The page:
Article published in The Roanoke (VA) Times
The National Education Association and its political allies have launched a campaign to emasculate No Child Left Behind, the new version of the 38-year-old Elementary and Secondary Education Act that President Bush signed into law last year with strong bipartisan support.
Should everyday Virginians give a hoot if the 2.7-million-member teacher union succeeds in using its war chest, which brims with $1 billion in dues extracted annually from the nation’s teachers, to sabotage NCLB? After all, many previous federal enactments in education have been expensive flops, and Tenth Amendment conservatives believe the federal government has no Constitutional role in education.
Yes they should care. Here’s why: NCLB is not immune from the Law of Unintended Consequences, but it is different from prior versions of the ESEA. For the first time, it seeks to give parents options when their children are ill-served by schools receiving federal aid aimed at closing an achievement gap defined so long by race and poverty.
The NEA and other education organizations loved the most recent incarnation of ESEA – Goals 2000, which Bill Clinton signed into law in 1994. Why? It favored Big Education interests like the NEA, not everyday Moms and Dads. Goals 2000 sought to prescribe national goals and set up a top-down structure for overseeing them. But the achievement gap actually widened during the 1990s and none of the eight National Goals was met.
By contrast, NCLB strives to put information about school performance in local hands and to give local parents options other than accepting continued failure.
The NEA’s pitch in the attack ads it is now rolling out is that NCLB imposes a “one-size- fits-all” approach on children. That’s brazenly hypocritical. The NEA, along with the American Civil Liberties Union and People for the American Way, have staunchly opposed parental choice in education wherever it has been proposed. One size with no opting-out suits the NEA just fine.
NCLB requires annual testing in grades 3-8 to determine how students are progressing in reading and math. School districts must break down the data for subgroups of students according to race/ethnicity, income, disability, and limited fluency in English. When schools fail to make adequate progress overall and for any of the subgroups for two consecutive years, affected parents are entitled to a choice of another public school or private tutors.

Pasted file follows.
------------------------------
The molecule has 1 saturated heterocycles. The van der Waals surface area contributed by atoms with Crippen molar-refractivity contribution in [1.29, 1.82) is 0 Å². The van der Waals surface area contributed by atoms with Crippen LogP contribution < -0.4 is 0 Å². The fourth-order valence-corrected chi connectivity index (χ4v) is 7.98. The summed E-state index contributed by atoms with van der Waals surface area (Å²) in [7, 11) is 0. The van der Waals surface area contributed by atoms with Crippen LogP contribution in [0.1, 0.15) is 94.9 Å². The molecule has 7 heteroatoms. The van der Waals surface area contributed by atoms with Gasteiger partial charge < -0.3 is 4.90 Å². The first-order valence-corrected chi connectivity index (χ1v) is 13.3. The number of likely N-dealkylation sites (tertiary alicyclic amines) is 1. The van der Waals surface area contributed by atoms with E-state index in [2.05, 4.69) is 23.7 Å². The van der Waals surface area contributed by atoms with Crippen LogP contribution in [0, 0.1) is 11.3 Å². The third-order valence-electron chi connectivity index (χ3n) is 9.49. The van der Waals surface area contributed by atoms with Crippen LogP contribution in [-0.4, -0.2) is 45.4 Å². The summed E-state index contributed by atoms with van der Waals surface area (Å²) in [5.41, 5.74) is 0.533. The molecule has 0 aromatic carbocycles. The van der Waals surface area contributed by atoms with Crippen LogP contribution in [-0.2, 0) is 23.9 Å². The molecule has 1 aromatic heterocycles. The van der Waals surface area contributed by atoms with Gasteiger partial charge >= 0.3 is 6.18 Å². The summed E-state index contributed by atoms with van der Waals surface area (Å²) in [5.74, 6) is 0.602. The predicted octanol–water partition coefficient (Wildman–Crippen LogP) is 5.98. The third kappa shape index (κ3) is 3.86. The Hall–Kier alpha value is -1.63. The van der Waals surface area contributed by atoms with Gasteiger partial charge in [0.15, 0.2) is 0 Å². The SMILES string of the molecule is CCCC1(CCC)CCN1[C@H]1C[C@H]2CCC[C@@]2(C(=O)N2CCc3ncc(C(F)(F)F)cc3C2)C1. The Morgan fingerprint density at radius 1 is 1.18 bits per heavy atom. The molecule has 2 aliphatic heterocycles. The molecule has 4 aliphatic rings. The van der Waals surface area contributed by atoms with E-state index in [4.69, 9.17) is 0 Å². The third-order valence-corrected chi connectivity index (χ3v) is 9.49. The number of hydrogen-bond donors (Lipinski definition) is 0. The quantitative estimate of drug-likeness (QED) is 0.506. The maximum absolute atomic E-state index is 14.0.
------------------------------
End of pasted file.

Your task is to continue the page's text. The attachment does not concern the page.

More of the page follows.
Although NCLB allows states to select their own tests, officials in Virginia and elsewhere have complained about being held to account so soon for testing at least 95 percent of students, and have whined about schools being deemed NCLB-deficient if students in just one subgroup fail to make adequate progress.
The one-word answer to that is: tough. Through the first three decades of ESEA, the nation spent more than $150 billion on closing the achievement gap, and received essentially nothing in return. One logical response would be to shut down the U.S. Department of Education, but public opinion has rejected that approach. That leaves the option of building accountability for results into the system.
The shame is that state and local bureaucrats in Virginia and across the nation are doing so little to help low-income parents understand their rights under NCLB. For example, Richmond Public Schools sent parents a lengthy letter explaining NCLB in turgid educationese and giving them mere days to apply for a transfer. No schools were identified by name. Parents missing the deadline would be out of luck.
Moreover, the Richmond schools’ website offers parents no information about what may be their most valuable option – using a portion of their federal subsidy to purchase private tutoring services to help their children catch up.
The NEA and its allies also claim that NCLB is grossly underfunded. Virginia Governor Mark Warner recently chimed in with a gripe about insufficient funds for the Old Dominion.
To the contrary, a report by the nonpartisan General Accounting Office shows that Virginia received $990 million in federal education funding in fiscal year 2003, an increase of $220 million since President Bush signed NCLB into law. Moreover, while the cost of increased NCLB-mandated testing in Virginia schools through 2008 is estimated at $43 million, the state is slated to receive $56 million for that purpose from Washington.
The problem isn’t money. It is the commitment to real change in education.
Robert Holland is a senior fellow at the Lexington Institute.
Find Archived Articles: